Caine, who is at home in both classical and contemporary jazz milieus, has been creating adaptations of classical works for some time, including Bach's "Goldberg Variations" and Beethoven's "Diabelli Variations." His "Mahler Remix" was presented at Stanford in 2008.
"If people can accept that you're taking these pieces, which to many are sacred masterpieces ... if they can look at them as jazz musicians telling a story," then they will enjoy the adaptations, he said.
"The Othello Syndrome," which was originally commissioned for the 2003 Venice Biennale and performed in other venues in Europe, was recorded in 2008, receiving a 2009 Grammy Award nomination for Best Classical Crossover Album.
A native of Philadelphia (he has since moved to New York), Caine was familiar with Sigler's "Philly Sound," and invited him to collaborate on "The Othello Syndrome." Sigler, who produces, writes and sings, has worked with such artists as Lou Rawls, the O'Jays and Patti LaBelle. His latest album is "The Lord's Prayer." In addition to singing the role of Othello, he co-wrote several songs for "The Othello Syndrome," including lyrics for "I Am a Fool," a soulful piece not based on Verdi.
"I can sing like Pavarotti and like Marvin Gaye and like a gospel singer. I do all three," Sigler said during a phone interview from Philadelphia. In his club acts, he said, "I sing everything: Jewish, Italian, French, cowboy songs, gospel, calypso."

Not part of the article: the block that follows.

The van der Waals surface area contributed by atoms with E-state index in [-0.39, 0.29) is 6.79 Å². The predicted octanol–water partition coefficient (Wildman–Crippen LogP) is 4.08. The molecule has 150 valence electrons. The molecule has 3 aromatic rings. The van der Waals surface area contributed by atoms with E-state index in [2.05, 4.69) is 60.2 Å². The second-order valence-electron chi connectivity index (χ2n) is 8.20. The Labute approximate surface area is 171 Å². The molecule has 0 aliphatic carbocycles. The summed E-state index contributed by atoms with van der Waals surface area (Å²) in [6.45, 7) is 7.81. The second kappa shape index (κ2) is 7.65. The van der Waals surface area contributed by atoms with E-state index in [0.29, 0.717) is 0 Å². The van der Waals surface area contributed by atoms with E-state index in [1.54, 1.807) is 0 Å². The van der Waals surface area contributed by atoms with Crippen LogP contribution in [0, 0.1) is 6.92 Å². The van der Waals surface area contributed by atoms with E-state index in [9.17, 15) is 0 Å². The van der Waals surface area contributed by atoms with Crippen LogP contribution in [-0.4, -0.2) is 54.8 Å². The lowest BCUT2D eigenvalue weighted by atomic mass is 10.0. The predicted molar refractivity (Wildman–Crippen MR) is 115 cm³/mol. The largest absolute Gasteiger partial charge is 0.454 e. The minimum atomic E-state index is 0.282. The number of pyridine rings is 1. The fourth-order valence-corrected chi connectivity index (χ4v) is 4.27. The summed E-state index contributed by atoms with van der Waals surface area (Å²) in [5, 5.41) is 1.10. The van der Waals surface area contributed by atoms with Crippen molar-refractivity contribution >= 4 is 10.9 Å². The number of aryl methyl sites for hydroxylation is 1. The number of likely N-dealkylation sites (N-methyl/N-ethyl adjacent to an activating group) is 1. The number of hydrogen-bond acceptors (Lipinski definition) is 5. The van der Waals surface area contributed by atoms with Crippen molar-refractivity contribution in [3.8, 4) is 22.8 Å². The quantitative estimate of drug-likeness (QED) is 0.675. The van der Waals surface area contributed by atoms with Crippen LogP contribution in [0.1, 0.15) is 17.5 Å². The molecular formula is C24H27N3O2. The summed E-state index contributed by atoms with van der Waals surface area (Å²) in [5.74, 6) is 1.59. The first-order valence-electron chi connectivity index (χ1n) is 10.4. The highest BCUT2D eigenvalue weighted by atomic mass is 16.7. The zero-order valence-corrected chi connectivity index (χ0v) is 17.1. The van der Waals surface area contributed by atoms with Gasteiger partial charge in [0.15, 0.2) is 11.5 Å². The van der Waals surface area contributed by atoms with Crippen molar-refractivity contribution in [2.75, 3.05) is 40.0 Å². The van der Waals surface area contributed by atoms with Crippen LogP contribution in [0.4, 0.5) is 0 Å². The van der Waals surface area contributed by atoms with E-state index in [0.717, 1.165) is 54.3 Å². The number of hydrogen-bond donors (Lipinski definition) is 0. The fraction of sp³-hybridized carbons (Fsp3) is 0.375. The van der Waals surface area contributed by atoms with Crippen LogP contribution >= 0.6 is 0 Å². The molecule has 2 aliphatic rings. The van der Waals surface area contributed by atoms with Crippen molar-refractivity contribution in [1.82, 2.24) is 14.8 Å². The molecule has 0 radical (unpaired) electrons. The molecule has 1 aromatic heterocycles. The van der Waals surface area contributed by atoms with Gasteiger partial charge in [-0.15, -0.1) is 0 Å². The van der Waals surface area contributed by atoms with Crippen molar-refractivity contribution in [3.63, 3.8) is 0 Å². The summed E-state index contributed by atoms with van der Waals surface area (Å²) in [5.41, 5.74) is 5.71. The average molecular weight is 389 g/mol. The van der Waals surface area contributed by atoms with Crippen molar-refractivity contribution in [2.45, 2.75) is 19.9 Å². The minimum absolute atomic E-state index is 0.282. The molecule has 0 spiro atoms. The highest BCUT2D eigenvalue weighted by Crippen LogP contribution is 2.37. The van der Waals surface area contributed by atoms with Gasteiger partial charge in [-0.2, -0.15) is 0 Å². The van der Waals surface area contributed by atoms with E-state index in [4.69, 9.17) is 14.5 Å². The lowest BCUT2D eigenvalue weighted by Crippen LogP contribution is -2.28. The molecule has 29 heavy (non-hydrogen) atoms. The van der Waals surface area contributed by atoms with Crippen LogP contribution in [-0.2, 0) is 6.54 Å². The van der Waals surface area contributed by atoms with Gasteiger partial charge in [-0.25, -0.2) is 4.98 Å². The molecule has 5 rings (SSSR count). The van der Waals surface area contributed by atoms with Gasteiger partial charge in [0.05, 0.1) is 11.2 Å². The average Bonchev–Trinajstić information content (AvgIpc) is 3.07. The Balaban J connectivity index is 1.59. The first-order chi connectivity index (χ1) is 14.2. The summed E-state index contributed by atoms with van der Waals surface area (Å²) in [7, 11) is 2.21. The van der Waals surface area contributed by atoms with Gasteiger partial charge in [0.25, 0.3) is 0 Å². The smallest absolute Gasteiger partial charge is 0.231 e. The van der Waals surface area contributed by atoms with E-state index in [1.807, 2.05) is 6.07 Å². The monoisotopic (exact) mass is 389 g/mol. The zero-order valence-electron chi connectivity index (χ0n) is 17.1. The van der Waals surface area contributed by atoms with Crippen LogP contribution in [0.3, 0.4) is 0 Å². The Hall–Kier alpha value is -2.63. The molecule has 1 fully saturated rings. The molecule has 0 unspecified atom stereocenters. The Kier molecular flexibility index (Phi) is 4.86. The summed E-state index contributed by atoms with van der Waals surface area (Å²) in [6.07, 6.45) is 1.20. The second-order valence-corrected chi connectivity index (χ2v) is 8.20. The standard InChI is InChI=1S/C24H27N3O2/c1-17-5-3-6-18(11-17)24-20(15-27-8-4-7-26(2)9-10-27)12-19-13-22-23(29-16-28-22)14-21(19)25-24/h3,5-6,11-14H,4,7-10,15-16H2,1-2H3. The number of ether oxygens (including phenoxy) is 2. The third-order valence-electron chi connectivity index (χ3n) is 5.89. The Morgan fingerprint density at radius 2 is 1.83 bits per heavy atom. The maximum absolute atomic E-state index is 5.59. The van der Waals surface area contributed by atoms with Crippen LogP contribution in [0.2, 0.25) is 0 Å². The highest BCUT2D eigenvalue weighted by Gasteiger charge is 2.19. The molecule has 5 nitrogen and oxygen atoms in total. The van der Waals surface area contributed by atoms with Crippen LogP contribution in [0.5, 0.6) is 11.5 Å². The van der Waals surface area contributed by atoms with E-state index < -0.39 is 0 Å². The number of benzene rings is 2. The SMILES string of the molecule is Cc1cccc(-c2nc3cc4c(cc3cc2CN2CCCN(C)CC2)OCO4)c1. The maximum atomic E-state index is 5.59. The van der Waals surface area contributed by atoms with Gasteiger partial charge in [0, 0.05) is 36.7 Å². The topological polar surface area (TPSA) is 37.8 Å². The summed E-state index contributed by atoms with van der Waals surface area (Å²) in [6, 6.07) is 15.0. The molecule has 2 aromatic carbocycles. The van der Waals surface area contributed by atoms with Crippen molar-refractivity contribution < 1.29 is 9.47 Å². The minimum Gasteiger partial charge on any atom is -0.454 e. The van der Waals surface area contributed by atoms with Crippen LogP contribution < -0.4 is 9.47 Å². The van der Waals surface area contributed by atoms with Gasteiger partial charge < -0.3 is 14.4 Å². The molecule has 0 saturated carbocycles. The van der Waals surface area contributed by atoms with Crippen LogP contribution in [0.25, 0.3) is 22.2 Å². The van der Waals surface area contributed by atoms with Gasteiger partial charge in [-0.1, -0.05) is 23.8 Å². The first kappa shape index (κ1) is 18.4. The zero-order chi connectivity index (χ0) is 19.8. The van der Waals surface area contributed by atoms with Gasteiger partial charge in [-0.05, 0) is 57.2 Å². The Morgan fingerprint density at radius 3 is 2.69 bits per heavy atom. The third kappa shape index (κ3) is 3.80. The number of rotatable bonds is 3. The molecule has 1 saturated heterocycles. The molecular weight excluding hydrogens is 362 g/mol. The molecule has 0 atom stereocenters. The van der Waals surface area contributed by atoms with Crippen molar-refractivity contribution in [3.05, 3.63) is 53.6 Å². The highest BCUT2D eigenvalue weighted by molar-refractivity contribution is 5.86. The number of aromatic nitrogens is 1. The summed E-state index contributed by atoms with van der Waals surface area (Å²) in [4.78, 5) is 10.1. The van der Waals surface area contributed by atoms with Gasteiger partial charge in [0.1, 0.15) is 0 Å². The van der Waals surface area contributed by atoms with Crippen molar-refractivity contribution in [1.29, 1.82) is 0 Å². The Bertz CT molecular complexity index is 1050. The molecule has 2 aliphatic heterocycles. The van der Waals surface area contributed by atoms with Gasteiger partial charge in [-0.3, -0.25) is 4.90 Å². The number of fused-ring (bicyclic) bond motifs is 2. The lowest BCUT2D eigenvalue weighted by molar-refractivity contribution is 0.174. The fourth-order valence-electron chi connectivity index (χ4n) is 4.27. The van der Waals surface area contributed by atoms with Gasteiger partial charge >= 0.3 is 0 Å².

He added, "I've been singing opera all my life," noting that he has recorded "Be My Love," popularized by Mario Lanza, and sung "Here Comes the Night," an adaptation of the love aria from "Samson and Delilah." Sigler is a tenor who has never studied voice but did get a few pointers on how to tighten his gut to hit a high C.
The main challenge, he said, is: "You never know how they like it until the end and they say bravo. ... When I did ("The Othello Syndrome") in Venice and held a long note, people started clapping. I was shocked because they were quiet the whole show. In Germany, when I did the end of the part when I die, I did it so good the people really thought I hurt myself. I was prepared to stay there 20 minutes until they realized I was OK."
As far as the performance at Stanford, he said: "I'm so glad that we're finally doing it in America. Maybe this will be the spark to send it to New York." After Stanford, the next concert is in Vienna.
While familiarity with Shakespeare or the Verdi opera may help, Caine said, concertgoers do not have to be conversant with either.
"If you know the Verdi, it's a parallel to the Verdi. If you don't know the Verdi, then it should exist on its own as something that is musical and emotional. My intention is to be playing off the Verdi but sometimes more so or less so," he said, because jazz involves improvisation and the musicians add their own interpretations. "I like working in that continuum."
What: "The Othello Syndrome" with the Uri Caine Ensemble
Where: Dinkelspiel Auditorium, 471 Lagunita Drive, Stanford University.
When: 8 p.m. Saturday, Oct. 10.
Cost: Tickets are $34-$38. Stanford students pay $10, and half-price tickets are available for those ages 18 and under.
Info: Go to livelyarts.stanford.edu or call 650-725-ARTS.